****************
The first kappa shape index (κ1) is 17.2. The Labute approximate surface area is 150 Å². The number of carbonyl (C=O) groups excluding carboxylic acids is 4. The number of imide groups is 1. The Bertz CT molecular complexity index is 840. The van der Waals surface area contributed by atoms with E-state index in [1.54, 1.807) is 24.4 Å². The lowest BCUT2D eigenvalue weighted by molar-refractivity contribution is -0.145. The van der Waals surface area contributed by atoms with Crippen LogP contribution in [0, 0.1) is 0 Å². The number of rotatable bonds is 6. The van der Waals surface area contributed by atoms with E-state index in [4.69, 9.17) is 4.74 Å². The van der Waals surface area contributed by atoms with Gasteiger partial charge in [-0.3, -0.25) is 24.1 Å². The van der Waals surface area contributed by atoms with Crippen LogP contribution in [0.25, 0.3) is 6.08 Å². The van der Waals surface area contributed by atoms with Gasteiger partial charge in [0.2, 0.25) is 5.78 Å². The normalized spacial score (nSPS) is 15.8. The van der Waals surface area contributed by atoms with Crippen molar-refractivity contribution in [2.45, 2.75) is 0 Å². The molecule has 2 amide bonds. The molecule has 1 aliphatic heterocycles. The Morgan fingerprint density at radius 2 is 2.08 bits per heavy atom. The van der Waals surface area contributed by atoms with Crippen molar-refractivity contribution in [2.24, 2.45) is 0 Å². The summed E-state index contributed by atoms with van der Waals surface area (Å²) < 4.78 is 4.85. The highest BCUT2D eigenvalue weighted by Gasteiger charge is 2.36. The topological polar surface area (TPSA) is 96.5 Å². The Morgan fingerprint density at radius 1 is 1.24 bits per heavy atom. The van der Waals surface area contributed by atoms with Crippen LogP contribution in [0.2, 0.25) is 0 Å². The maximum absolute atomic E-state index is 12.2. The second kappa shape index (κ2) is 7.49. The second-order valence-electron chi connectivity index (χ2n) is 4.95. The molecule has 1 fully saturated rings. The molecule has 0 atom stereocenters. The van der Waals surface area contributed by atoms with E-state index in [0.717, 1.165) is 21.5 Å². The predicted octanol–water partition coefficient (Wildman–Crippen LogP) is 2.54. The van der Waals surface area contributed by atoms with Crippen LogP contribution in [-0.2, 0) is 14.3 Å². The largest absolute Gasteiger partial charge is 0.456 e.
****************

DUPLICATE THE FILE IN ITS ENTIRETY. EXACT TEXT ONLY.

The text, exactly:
The first kappa shape index (κ1) is 17.2. The Labute approximate surface area is 150 Å². The number of carbonyl (C=O) groups excluding carboxylic acids is 4. The number of imide groups is 1. The Bertz CT molecular complexity index is 840. The van der Waals surface area contributed by atoms with E-state index in [1.54, 1.807) is 24.4 Å². The lowest BCUT2D eigenvalue weighted by molar-refractivity contribution is -0.145. The van der Waals surface area contributed by atoms with Crippen LogP contribution in [0, 0.1) is 0 Å². The number of rotatable bonds is 6. The van der Waals surface area contributed by atoms with E-state index in [4.69, 9.17) is 4.74 Å². The van der Waals surface area contributed by atoms with Gasteiger partial charge in [-0.3, -0.25) is 24.1 Å². The van der Waals surface area contributed by atoms with Crippen LogP contribution in [0.25, 0.3) is 6.08 Å². The van der Waals surface area contributed by atoms with Gasteiger partial charge in [0.2, 0.25) is 5.78 Å². The normalized spacial score (nSPS) is 15.8. The van der Waals surface area contributed by atoms with Crippen molar-refractivity contribution in [2.45, 2.75) is 0 Å². The molecule has 2 amide bonds. The molecule has 1 aliphatic heterocycles. The Morgan fingerprint density at radius 2 is 2.08 bits per heavy atom. The van der Waals surface area contributed by atoms with Crippen molar-refractivity contribution in [2.24, 2.45) is 0 Å². The summed E-state index contributed by atoms with van der Waals surface area (Å²) < 4.78 is 4.85. The highest BCUT2D eigenvalue weighted by Gasteiger charge is 2.36. The topological polar surface area (TPSA) is 96.5 Å². The Morgan fingerprint density at radius 1 is 1.24 bits per heavy atom. The van der Waals surface area contributed by atoms with Crippen LogP contribution in [0.2, 0.25) is 0 Å². The maximum absolute atomic E-state index is 12.2. The second kappa shape index (κ2) is 7.49. The second-order valence-electron chi connectivity index (χ2n) is 4.95. The molecule has 1 fully saturated rings. The molecule has 0 atom stereocenters. The van der Waals surface area contributed by atoms with E-state index in [0.717, 1.165) is 21.5 Å². The predicted octanol–water partition coefficient (Wildman–Crippen LogP) is 2.54. The van der Waals surface area contributed by atoms with Crippen LogP contribution in [-0.2, 0) is 14.3 Å². The largest absolute Gasteiger partial charge is 0.456 e.